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Tuesday, 18 September, 2001, 16:22 GMT 17:22 UK
Blair continues alliance building
Tony Blair with other ministers and the six African presidents at Chequers
Tony Blair hosts talks with African leaders on Tuesday
Six African leaders have joined Tony Blair in pledging to "rid the world of terrorism" as the UK prime minister tried to act as an alliance builder in the wake of the attacks on America.

In a flurry of international talks, Mr Blair has also spoken by telephone to Chinese President Jiang Zemin and will meet German Chancellor Gerhard Schroeder and French President Jacques Chirac in coming days.

Blair's shuttle diplomacy
Tuesday - talks with African leaders at Chequers, phone talks with Chinese Premier Jiang Zemin
Wednesday - talks in Berlin with Chancellor Gerhard Schroeder
Thursday morning - talks with President Chirac in Paris
Thursday - flies to Washington and New York
Friday - EU summit in Brussels
Mr Blair is flying to the US on Thursday, where he hopes to visit New York to meet the emergency services, and some of the relatives of the British people who were killed there.

With Downing Street warning that "difficult decisions and choices" lie ahead in the battle against terrorism, he will hold talks with US President George W Bush in Washington.

Mr Blair, who spoke the president of Pakistan by telephone on Monday, before meeting Italian Prime Minister Silvio Berlusconi, has already pledged backing to President Bush over any US response to the attacks.

A joint statement was issued the meeting with the presidents of Botswana, Ghana, Mozambique, Nigeria, Senegal and Tanzania at Mr Blair's Chequers country retreat on Tuesday.

'Tireless campaign'

Stressing solidarity with the US, the statement said they pledged to work tirelessly in all relevant international forums "to strengthen international co-operation, to cut off financial support to terrorists and to dismantle terrorist networks wherever they exist".

Earlier Downing Street also said that the prime minister had held "useful and constructive" telephone talks with China's Premier Jiang Zemin.

Chinese President Jiang Zemin
Jiang Zemin spoke to Blair by telephone
The official Chinese news agency Xinhua reported that Mr Zemin had said China denounced the "horrifying terrorist acts".

But it quoted him stressing the need for "conclusive evidence and specific targets" in action against terrorism, as well as avoiding harm to "innocent ordinary people".

Aside from his coalition-building efforts, Mr Blair also acted on the fears of British Muslims amid reports of reprisal attacks in the UK.

Writing in the Muslim newspaper the Daily Jang, the prime minister said: "Blaming Islam [for the US terror attacks] is as ludicrous as blaming Christianity for Loyalist attacks on Catholics or Nationalist attacks on Protestants in Northern Ireland."

Manhattan shrine

Defence Secretary Geoff Hoon said no decisions about military retaliation had been taken so far but he pledged "determined and robust action" when the time came.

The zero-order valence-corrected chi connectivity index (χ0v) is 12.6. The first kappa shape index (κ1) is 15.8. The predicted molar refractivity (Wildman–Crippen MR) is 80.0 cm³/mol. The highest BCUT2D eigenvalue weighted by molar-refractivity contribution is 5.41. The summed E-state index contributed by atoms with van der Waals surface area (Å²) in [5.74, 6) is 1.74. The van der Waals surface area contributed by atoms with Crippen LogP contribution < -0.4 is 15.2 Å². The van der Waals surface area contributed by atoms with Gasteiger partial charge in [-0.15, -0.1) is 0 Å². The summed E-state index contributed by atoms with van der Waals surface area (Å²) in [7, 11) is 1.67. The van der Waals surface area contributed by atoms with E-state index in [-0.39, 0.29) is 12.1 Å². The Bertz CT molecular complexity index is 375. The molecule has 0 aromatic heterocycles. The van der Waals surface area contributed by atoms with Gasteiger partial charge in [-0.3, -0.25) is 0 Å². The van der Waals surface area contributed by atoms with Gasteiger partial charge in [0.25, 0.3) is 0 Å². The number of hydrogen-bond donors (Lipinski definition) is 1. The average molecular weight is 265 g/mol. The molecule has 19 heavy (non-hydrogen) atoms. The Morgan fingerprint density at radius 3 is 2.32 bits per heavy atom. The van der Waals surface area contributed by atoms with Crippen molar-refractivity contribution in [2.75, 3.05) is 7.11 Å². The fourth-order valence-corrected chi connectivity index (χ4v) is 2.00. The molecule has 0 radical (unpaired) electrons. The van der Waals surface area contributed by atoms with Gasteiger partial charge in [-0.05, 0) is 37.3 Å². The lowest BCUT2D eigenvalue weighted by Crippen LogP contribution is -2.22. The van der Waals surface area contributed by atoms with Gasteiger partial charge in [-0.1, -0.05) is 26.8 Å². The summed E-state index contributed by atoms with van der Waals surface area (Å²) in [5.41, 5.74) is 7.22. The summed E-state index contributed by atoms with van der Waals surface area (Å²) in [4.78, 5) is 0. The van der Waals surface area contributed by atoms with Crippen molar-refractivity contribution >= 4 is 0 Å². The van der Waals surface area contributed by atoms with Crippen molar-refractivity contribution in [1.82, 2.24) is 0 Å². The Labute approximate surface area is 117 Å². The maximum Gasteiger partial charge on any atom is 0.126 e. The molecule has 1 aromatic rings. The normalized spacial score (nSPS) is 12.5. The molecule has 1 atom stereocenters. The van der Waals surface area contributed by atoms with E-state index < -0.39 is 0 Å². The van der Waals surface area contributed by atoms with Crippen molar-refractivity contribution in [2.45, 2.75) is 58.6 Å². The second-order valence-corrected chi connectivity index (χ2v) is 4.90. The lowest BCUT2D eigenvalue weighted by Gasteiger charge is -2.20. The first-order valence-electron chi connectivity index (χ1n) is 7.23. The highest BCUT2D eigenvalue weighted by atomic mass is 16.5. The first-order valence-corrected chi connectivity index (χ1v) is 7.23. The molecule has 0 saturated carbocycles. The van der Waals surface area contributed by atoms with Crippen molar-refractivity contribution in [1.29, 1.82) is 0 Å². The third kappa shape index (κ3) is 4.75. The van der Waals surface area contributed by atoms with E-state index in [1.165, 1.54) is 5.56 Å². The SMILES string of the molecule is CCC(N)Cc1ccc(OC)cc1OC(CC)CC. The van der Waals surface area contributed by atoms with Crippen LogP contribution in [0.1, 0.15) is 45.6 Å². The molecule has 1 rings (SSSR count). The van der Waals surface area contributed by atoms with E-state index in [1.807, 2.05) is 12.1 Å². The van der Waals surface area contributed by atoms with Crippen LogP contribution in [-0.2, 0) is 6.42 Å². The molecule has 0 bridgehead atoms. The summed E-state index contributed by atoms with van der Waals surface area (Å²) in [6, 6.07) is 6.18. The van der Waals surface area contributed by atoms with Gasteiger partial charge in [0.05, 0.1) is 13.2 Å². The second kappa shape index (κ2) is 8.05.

General Sir Anthony Farrar-Hockley, the former commander-in-chief of Allied forces in northern Europe, suggested that military action was not imminent and in fact might be delayed for a few months.

He said: "We are bound in this sense not to engage in a blind hitting-out activity which would simply give comfort to the people who are amongst the main terrorist group and would make us look very foolish because it shows that we have insufficient information on which to act."

The British public appears to be backing military reprisals against those responsible for the attacks.

An ICM poll for Tuesday's Guardian newspaper found that 66% of the 1,007 people questioned supported military action, with just 14% opposed to strikes.

News of Mr Blair's US visits came as a shrine was established in Manhattan for the estimated 250 Britons who died in the attacks.

Tony Blair and Silvio Berlusconi
Mr Blair held talks with the Italian prime minister
After the visit, he will attend an emergency session of EU leaders on Friday in Brussels.

Chancellor Gordon Brown pointed to the international co-operation at work on the economic front through interest rate cuts, efforts to keep the price of oil stable and a drive against terrorist money laundering.

"I believe there is a determination not just that we never succumb to terrorism but that we will do everything we can, working together, to maintain the conditions for stability and growth," he told BBC News.

As the first British relatives of those killed in the attacks began to fly out to New York, the British ambassador to the US established a shrine to those who were killed there.

Sir Christopher Meyer laid a bouquet of the flowers at The Church of Our Lady of the Rosary, near Battery Park, Manhattan - the closest church to the World Trade Center.

The BBC's John Pienaar
"Britain could play a vital role"
Prime Minister Tony Blair
says global co-operation is essential in the fight against terrorism
The BBC's Paul Adams
"As America prepares to go to war, Moscow's co-operation is vital"
Military analyst Michael O'Hanlon
"The more Nato countries that contribute to this mission the better"
See also:

18 Sep 01 | UK
Heroic Britons missing
17 Sep 01 | UK Politics
Blair's balancing act
17 Sep 01 | Business
Job fears at UK airlines
17 Sep 01 | Business
UK airlines 'need government aid'
18 Sep 01 | Europe
Minister to meet airline heads
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